Modern day metal scavengers in Indonesia have been accused of illegally dumping the bodies of World War II soldiers who died during the Battle of the Java Sea in 1942. According to a report by De Telegraaf, the wrecks of the Dutch and British vessels went missing in 2016 without any trace of permits for their salvage operations.
The wrecks were identified as missing when Dutch divers went to fix plaques to the remains and found most of them missing.
Indonesian news site Tirto.id spoke to an employee of one of the companies that undertook the recovery, who said that hundreds of human remains were buried at a 'mass grave' near the port of Brondong in East Java.
These include the remains of British sailors onboard the Royal Navy destroyers HMS Electra and HMS Encounter, which were attacked during the historic battle. Around 170 men died in the attack against the Japanese.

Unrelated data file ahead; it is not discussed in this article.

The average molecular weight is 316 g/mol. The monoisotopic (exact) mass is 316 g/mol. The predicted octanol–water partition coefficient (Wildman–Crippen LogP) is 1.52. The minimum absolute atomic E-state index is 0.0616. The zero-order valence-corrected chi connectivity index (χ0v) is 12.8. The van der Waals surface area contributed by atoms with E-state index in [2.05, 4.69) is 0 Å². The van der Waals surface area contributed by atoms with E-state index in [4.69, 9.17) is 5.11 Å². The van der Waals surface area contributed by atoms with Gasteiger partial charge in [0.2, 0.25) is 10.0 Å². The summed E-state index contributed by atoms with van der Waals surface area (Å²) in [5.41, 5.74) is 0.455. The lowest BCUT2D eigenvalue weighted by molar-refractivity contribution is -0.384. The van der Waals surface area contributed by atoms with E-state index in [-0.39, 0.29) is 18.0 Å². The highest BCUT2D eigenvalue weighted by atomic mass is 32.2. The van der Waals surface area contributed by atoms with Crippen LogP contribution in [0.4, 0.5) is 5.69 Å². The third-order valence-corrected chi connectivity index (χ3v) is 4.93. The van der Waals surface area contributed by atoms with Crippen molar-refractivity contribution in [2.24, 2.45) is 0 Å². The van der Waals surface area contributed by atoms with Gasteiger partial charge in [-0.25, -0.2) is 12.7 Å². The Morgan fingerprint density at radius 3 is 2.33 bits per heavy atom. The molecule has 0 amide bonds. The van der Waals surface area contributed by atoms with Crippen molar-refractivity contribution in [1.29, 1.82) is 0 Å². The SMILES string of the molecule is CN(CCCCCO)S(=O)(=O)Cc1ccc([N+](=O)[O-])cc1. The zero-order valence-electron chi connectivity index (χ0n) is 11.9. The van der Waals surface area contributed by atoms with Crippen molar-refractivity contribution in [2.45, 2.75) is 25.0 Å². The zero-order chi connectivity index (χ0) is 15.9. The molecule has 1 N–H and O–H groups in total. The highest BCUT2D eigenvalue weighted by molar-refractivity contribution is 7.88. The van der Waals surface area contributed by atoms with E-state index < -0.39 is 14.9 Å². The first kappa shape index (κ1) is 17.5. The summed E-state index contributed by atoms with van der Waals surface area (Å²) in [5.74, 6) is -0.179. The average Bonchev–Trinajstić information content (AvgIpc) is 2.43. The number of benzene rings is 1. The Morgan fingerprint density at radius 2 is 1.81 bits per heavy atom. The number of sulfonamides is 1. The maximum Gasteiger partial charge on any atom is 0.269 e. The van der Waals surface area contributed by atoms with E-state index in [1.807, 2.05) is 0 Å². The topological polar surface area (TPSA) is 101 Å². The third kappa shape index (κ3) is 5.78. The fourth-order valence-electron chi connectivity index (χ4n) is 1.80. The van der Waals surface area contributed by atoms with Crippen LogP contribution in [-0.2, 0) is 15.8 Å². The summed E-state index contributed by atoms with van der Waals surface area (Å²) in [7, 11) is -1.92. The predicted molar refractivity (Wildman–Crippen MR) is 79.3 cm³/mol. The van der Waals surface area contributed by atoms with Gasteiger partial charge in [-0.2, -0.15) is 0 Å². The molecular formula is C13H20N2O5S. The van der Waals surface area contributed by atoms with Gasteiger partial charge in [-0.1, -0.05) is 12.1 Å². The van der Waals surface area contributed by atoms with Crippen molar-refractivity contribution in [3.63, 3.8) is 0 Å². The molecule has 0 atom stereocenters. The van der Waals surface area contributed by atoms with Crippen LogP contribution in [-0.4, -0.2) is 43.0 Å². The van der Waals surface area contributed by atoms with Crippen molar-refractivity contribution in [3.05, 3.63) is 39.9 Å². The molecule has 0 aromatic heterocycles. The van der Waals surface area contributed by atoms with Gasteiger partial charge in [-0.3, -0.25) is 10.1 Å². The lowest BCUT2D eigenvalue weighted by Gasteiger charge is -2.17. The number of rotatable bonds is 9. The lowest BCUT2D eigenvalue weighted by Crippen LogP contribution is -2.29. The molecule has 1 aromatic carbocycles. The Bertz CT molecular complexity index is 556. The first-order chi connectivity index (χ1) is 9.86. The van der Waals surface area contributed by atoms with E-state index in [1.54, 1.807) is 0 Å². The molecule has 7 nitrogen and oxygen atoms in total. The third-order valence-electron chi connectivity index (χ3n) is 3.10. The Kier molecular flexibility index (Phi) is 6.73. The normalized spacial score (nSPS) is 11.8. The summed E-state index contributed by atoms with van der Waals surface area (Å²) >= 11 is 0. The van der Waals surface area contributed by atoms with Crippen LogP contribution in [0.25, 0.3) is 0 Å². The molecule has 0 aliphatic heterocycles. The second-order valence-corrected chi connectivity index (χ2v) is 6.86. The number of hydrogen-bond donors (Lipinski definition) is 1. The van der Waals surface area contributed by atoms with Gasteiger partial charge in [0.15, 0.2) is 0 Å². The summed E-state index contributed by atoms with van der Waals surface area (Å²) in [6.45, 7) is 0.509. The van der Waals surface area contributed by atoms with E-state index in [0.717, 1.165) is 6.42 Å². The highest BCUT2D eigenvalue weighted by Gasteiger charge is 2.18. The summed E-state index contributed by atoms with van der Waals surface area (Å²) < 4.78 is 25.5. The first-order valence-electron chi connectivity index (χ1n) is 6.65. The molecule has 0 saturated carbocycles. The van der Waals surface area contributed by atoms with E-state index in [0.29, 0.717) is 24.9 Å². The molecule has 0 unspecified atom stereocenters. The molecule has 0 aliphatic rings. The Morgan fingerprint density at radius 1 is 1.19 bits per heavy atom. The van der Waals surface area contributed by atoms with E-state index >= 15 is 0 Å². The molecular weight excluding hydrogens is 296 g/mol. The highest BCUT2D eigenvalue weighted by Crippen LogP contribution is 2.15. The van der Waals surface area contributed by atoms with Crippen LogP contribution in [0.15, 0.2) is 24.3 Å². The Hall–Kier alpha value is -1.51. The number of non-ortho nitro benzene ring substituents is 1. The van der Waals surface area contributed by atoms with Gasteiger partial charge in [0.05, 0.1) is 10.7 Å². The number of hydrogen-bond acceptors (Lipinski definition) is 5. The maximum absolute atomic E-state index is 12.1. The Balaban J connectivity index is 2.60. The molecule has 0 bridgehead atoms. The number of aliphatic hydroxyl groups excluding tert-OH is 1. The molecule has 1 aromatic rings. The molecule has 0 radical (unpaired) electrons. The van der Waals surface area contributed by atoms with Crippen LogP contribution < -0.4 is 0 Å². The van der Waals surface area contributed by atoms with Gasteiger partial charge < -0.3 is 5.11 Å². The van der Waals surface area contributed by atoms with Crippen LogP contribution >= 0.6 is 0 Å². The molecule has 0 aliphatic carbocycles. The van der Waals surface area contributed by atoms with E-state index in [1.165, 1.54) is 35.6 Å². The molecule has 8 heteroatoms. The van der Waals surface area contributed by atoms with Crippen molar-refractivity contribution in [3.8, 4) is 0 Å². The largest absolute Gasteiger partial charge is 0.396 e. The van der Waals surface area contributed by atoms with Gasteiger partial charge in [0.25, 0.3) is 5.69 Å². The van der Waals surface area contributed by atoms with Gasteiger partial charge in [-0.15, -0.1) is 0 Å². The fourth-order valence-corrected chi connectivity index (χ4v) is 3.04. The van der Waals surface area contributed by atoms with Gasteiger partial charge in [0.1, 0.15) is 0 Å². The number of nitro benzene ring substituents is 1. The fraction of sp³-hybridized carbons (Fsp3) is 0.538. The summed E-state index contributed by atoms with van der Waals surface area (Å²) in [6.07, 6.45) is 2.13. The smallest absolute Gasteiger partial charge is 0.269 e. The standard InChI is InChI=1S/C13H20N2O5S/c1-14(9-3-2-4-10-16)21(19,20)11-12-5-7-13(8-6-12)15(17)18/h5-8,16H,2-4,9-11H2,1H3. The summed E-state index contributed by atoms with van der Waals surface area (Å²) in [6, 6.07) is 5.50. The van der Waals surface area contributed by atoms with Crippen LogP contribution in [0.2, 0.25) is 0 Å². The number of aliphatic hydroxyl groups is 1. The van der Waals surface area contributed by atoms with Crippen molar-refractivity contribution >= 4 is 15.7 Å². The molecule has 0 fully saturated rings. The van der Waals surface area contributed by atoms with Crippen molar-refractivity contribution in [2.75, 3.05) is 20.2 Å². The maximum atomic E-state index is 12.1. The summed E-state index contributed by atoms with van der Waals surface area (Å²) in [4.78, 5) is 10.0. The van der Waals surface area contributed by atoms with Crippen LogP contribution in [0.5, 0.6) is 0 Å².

According to The Guardian, when the recovered shipwrecks were cut open, workers found skulls, jawbones, feet and hand bones, hips and ribs inside.
According to international law, it is forbidden to violate war graves, let alone store the ships, without the consent of the country of origin.
"The British government condemns the unauthorised disturbance of any wreck containing human remains. Under international law, naval warships and associated artefacts enjoy protection through Sovereign Immunity," a UK Ministry of Defence spokesman said.
"International law also provides for protection for war graves. Desecration of wrecks of war and merchant vessels causes distress to loved ones of those lost on board and is against international law.
"A military wreck should remain undisturbed and those who lost their lives onboard should be allowed to rest in peace."
Other British ships that met their end during the Java battle include the HMS Exeter, HMS Repulse, HMS Prince of Wales, HMS Banka, Tien Kuang [HMS Tien Kwang], HMS Kuala, Lock Ranza and HMS Thanet.
Dutch politician Andre Bosman also condemned the illegal operations, saying they raised "new questions and a feeling of great indignation". HNLMS De Ruyter, HNLMS Java and HNLMS Kortenaer were among Netherland's ships that were sunk in the region during the battle.